Writing in a review of Justin Fox’s book The Myth of the Efficient Market, Richard Thaler (2009) has drawn attention to two dimensions of the efficient markets hypothesis, what he refers to as:
- ‘No free lunch’, what economists refer to as ‘informational efficiency’;
- ‘The price is right’, what economists refer to as ‘Pareto efficiency’.
My recent research with Carine Nourry and Alain Venditti argues that while there are strong reasons for believing there are no free lunches left uneaten by bonus-hungry market participants, there are really no reasons for believing that this will lead to Pareto efficiency, except, perhaps, by chance (Farmer, Nourry, Venditti 2012).
In separate work, I look at the policy implications of this, showing that the Pareto inefficiency of financial markets provides strong grounds to support central bank intervention to dampen excessive fluctuations in the financial markets (Farmer 2012b). These are strong and polarising claims. They are not made lightly.
Not irrationality, frictions, sticky prices nor credit constraints
Some economists will be sympathetic to my arguments because they believe that financial markets experience substantial frictions. For example, it is frequently argued that agents are irrational, households are borrowing constrained or prices are sticky. Although there may be some truth to all of these claims, my argument for direct central bank intervention in the financial markets does not rest on any of these alleged market imperfections.
Other readers of this piece will wish to challenge my view based on the assertion that competitive financial markets must necessarily lead to outcomes that cannot be improved upon by government intervention of any kind. That assertion has been formalised in the first welfare theorem of economics that is taught to every first-year economics graduate student.
The first welfare theorem provides conditions under which free trade in competitive markets leads to a Pareto efficient outcome, a situation where there is no way of reallocating resources that makes one person better off without making someone else worse off. In my work with Nourry and Venditti (Farmer, Nourry, Venditti 2012), we show why the conditions that are necessary for the theorem to hold do not characterise the real world.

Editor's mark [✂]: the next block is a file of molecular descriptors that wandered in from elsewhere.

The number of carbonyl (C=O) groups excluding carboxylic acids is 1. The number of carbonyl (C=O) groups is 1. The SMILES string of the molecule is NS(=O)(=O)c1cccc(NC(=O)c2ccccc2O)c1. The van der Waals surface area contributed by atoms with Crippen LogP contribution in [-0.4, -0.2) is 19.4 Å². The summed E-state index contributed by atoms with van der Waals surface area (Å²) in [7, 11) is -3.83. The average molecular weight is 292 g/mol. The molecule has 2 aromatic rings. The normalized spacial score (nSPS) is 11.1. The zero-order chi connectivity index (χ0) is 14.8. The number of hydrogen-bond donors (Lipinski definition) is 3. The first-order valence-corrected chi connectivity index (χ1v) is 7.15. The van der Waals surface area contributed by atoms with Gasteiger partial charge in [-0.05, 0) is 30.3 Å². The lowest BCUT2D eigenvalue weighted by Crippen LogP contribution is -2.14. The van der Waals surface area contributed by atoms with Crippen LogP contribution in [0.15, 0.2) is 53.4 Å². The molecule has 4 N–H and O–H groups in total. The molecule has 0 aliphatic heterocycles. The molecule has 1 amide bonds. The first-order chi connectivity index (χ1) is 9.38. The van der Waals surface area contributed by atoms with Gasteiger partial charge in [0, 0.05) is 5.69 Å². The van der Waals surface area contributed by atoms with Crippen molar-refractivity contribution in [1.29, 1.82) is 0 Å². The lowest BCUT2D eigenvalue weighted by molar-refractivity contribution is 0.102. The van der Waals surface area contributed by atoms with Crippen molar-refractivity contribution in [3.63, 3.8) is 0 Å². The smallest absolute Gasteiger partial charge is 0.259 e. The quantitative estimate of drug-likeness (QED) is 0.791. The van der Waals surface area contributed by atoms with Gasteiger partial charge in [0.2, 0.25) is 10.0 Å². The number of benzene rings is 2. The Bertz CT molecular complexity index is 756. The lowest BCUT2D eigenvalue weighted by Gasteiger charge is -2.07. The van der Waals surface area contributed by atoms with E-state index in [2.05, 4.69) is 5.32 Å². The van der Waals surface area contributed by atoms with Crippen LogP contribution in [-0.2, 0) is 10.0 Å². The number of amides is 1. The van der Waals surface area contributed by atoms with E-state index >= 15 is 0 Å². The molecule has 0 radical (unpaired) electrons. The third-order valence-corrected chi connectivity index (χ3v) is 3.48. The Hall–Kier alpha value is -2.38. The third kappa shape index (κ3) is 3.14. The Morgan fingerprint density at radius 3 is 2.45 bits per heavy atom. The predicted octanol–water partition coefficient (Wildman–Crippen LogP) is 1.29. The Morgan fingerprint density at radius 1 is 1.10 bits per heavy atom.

We make some strong but standard assumptions:
- Households are rational and plan for the infinite future;
- They have rational expectations of all future prices;
- There are complete financial markets in the sense that all living agents are free to make trades contingent on any future observable event;
- No agent is big enough to influence prices.
Crucially, in our model, there are at least two types of people who discount the future at different rates; patient and impatient agents. We show that, even when both types share common beliefs, the belief itself can independently influence what occurs. This follows an important idea originating at the University of Pennsylvania in the 1980s, what David Cass and Karl Shell (1983) call ‘sunspots’, or what Costas Azariadis (1981) refers to as a ‘self-fulfilling prophecy’1.
The first welfare theorem, birth and death
What could possibly go wrong when agents are rational, hold rational expectations, there are no frictions, and markets are complete? Well, the first welfare theorem does not account for the fact that people die and new people are born. In our world:
- Patient and impatient agents each recognise that the financial markets are fickle and that the value of the stock market could rise or fall;
- If the markets boom then the patient savers, feeling wealthier, will lend more to the impatient borrowers;
- If the markets crash, then the savers will recall their loans, made in better times.
But in our model environment, booms and crashes occur simply as a conse